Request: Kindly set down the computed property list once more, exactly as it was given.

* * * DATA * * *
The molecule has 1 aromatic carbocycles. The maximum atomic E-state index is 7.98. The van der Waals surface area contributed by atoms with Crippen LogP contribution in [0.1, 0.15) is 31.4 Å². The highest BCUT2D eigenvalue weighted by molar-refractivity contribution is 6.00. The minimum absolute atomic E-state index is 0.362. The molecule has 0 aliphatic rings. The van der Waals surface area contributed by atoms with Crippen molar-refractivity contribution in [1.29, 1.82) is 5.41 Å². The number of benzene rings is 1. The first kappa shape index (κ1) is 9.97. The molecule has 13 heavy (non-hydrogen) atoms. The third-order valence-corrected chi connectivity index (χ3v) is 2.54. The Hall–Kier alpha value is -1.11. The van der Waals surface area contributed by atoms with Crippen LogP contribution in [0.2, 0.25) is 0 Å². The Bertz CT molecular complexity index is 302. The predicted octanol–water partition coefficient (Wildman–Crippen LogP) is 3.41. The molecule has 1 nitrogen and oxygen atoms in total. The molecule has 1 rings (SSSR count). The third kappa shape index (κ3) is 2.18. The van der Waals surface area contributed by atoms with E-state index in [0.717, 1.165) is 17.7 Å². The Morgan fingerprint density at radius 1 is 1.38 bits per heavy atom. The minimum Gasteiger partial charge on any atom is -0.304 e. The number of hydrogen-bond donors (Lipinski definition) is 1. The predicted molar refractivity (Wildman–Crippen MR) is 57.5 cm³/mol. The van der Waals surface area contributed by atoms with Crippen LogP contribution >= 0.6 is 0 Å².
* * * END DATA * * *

The molecule has 1 aromatic carbocycles. The maximum atomic E-state index is 7.98. The van der Waals surface area contributed by atoms with Crippen LogP contribution in [0.1, 0.15) is 31.4 Å². The highest BCUT2D eigenvalue weighted by molar-refractivity contribution is 6.00. The minimum absolute atomic E-state index is 0.362. The molecule has 0 aliphatic rings. The van der Waals surface area contributed by atoms with Crippen molar-refractivity contribution in [1.29, 1.82) is 5.41 Å². The number of benzene rings is 1. The first kappa shape index (κ1) is 9.97. The molecule has 13 heavy (non-hydrogen) atoms. The third-order valence-corrected chi connectivity index (χ3v) is 2.54. The Hall–Kier alpha value is -1.11. The van der Waals surface area contributed by atoms with Crippen LogP contribution in [0.2, 0.25) is 0 Å². The Bertz CT molecular complexity index is 302. The predicted octanol–water partition coefficient (Wildman–Crippen LogP) is 3.41. The molecule has 1 nitrogen and oxygen atoms in total. The molecule has 1 rings (SSSR count). The third kappa shape index (κ3) is 2.18. The van der Waals surface area contributed by atoms with E-state index in [0.717, 1.165) is 17.7 Å². The Morgan fingerprint density at radius 1 is 1.38 bits per heavy atom. The minimum Gasteiger partial charge on any atom is -0.304 e. The number of hydrogen-bond donors (Lipinski definition) is 1. The predicted molar refractivity (Wildman–Crippen MR) is 57.5 cm³/mol. The van der Waals surface area contributed by atoms with Crippen LogP contribution >= 0.6 is 0 Å².